CAHF State Legislative Affairs

Legislative advocacy is one of the primary benefits of CAHF membership and one of the most important activities in which we engage on behalf of long-term care facilities in the state. CAHF has a proven track record of promoting and protecting the long-term care profession's interests and practices through aggressive lobbying, grass roots campaigns, and fighting for policies that support access to quality long-term care services at the local, state and federal levels.  

Look in this section for information on hot legislative topics, CAHF-sponsored bills and other priority bills which may affect your business, finding your state legislator, grassroots activities and other links of interest. Stay informed and make a difference!



Yvonne Choong, Director, Government Affairs

(916) 441-6400


Latest News

CAHF Legislative Update

Updated 3/16/2023

AB 48 (Aguiar-Curry) – Nursing Home Facility Resident Informed Consent.  This bill is an amended re-introduction of AB 1809 (Aguiar-Curry) which was vetoed in 2022.  As originally introduced, AB 1809 would have imposed a new and onerous informed consent process on facilities administering psychotherapeutic medications to residents and imposed new civil liability penalties. After extensive negotiations with the author and the sponsor, AB 1809 was amended to remove the civil liability provisions, limit the categories of medication and establish a process for the California Association for Long Term Care Medicine (CALTCM) to develop a model consent form and provide education and training prior to implementation of the bill.  CAHF had a neutral position on AB 1809 and has not taken a position on AB 48.

AB 486 (Kalra) - Long-term health facilities: citation appeals. This bill would delete the civil action provisions for contesting a class “AA” or “A” citation under these provisions, and would make those citation classifications subject to the administrative proceedings applicable for contesting a class “B” citation.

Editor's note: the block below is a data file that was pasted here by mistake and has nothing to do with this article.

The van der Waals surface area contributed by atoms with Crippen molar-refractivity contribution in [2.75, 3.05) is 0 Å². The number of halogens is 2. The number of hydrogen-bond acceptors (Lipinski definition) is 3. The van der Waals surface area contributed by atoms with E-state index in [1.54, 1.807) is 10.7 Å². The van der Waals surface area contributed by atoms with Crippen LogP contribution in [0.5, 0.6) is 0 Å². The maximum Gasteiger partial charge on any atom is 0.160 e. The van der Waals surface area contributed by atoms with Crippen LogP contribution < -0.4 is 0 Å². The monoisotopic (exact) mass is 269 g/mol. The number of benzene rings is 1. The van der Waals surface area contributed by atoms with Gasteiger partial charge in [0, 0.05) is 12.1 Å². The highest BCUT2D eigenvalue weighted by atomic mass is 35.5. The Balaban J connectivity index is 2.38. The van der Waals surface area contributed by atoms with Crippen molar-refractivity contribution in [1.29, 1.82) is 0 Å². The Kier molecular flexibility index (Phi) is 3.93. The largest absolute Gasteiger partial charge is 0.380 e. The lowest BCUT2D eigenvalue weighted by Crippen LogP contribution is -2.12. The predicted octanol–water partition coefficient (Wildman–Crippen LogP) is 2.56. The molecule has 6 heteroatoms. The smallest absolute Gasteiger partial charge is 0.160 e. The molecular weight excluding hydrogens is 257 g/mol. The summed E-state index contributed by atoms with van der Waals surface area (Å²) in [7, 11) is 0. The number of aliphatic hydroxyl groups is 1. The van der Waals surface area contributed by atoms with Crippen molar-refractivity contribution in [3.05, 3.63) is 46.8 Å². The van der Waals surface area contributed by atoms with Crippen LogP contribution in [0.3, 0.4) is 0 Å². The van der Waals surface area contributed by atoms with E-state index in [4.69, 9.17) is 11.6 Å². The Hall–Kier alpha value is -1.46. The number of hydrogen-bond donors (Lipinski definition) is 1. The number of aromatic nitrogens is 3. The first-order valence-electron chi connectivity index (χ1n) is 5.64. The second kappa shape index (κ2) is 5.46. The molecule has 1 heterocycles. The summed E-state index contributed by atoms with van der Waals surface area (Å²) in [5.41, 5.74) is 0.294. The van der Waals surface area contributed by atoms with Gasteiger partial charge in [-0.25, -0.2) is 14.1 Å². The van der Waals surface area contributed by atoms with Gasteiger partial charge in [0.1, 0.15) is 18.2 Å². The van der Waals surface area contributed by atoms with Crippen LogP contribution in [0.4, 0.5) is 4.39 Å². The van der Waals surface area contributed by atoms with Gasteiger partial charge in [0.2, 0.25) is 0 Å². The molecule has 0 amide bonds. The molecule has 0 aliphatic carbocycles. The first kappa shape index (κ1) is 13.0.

AB 488 (Nguyen) - Medi-Cal: skilled nursing facilities: vision loss. This bill would require that DHCS WQIP measures and milestones, used to calculate SNF incentive payments, include program access, staff training, and capital improvement measures aimed at addressing the needs of skilled nursing facility residents with vision loss.  

AB 1309 (Reyes) - Long-term health care facilities: admission contracts. This bill would require the involuntary discharge notice to the resident to include specific facts to permit determination of the date, place, witnesses, and circumstances concerning the reason for the transfer or discharge. Because a violation of these requirements by a long-term health care facility would be a crime, the bill would impose a state-mandated local program.

AB 1537 (Wood) - Skilled nursing facilities: direct care spending requirement. This bill would require a SNF to expend at least 85% of its non-federal health-related revenue on direct patient care, including rent/lease costs and professional liability insurance.  This is a re-introduction of AB 2079 which was passed out of the Legislature in 2022 and vetoed by the Governor.  CAHF had no position on AB 2079 due to the addition of requested amendments.  

SB 302 (Stern) - Compassionate Access to Medical Cannabis Act or Ryan’s Law. The Compassionate Access to Medical Cannabis Act which requires specified types of health care facilities to allow a terminally ill patient’s use of medicinal cannabis within the health care facility, subject to certain restrictions. This bill would expand the definition of a patient to apply to a patient who is over 65 years of age with a chronic disease.

SB 525 (Durazo) - Minimum wage: health care workers. This bill would require a health care worker minimum wage of $25 per hour for hours worked in covered health care employment, as defined, subject to adjustment, as prescribed.  In 2022, CAHF proposed the “Drive to $25” initiative which supported a $25 minimum wage for CNAs if the state provided the funding in Medi-Cal.  This bill is much more expansive and does not include a funding mechanism.   

Hospital and Skilled Nursing Facility COVID-19 Worker Retention Payments

The enacted 2022-23 budget included a Worker Retention Payment initiative for healthcare workers that would provide up to $1,500 per worker from the state.  The state will provide funding to employers who would pass-through the funding to employees with $1,000 per worker with and an additional $500 if the funding is matched by the employer through a bonus payment. Payments are expected to be distributed to providers by late March 2023.

Program information is available on the DHCS website.